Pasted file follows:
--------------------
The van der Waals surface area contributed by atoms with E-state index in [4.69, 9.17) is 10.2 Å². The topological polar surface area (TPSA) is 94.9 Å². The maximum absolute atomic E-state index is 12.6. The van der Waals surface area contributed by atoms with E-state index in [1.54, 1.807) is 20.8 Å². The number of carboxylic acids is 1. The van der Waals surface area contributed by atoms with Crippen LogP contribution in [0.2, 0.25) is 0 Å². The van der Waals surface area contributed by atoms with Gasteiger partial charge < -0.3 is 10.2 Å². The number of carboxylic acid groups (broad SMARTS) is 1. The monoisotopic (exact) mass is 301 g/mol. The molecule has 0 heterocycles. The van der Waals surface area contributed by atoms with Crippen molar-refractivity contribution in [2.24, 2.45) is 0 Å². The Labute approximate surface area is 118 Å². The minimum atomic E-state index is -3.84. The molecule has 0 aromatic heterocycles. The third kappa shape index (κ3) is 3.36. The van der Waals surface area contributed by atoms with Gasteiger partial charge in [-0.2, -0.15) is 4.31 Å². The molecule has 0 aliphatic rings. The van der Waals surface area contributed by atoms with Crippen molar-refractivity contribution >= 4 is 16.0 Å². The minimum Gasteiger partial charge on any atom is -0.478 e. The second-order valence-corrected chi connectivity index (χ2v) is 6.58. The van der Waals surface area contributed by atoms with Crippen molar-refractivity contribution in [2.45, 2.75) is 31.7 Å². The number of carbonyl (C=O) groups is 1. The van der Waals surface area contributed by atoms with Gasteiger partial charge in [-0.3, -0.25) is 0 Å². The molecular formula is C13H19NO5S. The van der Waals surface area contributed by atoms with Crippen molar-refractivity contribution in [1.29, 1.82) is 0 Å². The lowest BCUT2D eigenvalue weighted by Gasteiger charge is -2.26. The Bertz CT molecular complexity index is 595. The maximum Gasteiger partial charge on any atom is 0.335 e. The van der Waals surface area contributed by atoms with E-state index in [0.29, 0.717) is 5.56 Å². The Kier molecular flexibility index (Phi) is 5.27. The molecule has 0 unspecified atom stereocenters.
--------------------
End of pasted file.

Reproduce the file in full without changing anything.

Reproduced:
The van der Waals surface area contributed by atoms with E-state index in [4.69, 9.17) is 10.2 Å². The topological polar surface area (TPSA) is 94.9 Å². The maximum absolute atomic E-state index is 12.6. The van der Waals surface area contributed by atoms with E-state index in [1.54, 1.807) is 20.8 Å². The number of carboxylic acids is 1. The van der Waals surface area contributed by atoms with Crippen LogP contribution in [0.2, 0.25) is 0 Å². The van der Waals surface area contributed by atoms with Gasteiger partial charge < -0.3 is 10.2 Å². The number of carboxylic acid groups (broad SMARTS) is 1. The monoisotopic (exact) mass is 301 g/mol. The molecule has 0 heterocycles. The van der Waals surface area contributed by atoms with Crippen molar-refractivity contribution in [2.24, 2.45) is 0 Å². The Labute approximate surface area is 118 Å². The minimum atomic E-state index is -3.84. The molecule has 0 aromatic heterocycles. The third kappa shape index (κ3) is 3.36. The van der Waals surface area contributed by atoms with Gasteiger partial charge in [-0.2, -0.15) is 4.31 Å². The molecule has 0 aliphatic rings. The van der Waals surface area contributed by atoms with Crippen molar-refractivity contribution >= 4 is 16.0 Å². The minimum Gasteiger partial charge on any atom is -0.478 e. The second-order valence-corrected chi connectivity index (χ2v) is 6.58. The van der Waals surface area contributed by atoms with Crippen molar-refractivity contribution in [2.45, 2.75) is 31.7 Å². The number of carbonyl (C=O) groups is 1. The van der Waals surface area contributed by atoms with Gasteiger partial charge in [-0.3, -0.25) is 0 Å². The molecular formula is C13H19NO5S. The van der Waals surface area contributed by atoms with Crippen molar-refractivity contribution in [1.29, 1.82) is 0 Å². The lowest BCUT2D eigenvalue weighted by Gasteiger charge is -2.26. The Bertz CT molecular complexity index is 595. The maximum Gasteiger partial charge on any atom is 0.335 e. The van der Waals surface area contributed by atoms with E-state index in [0.29, 0.717) is 5.56 Å². The Kier molecular flexibility index (Phi) is 5.27. The molecule has 0 unspecified atom stereocenters.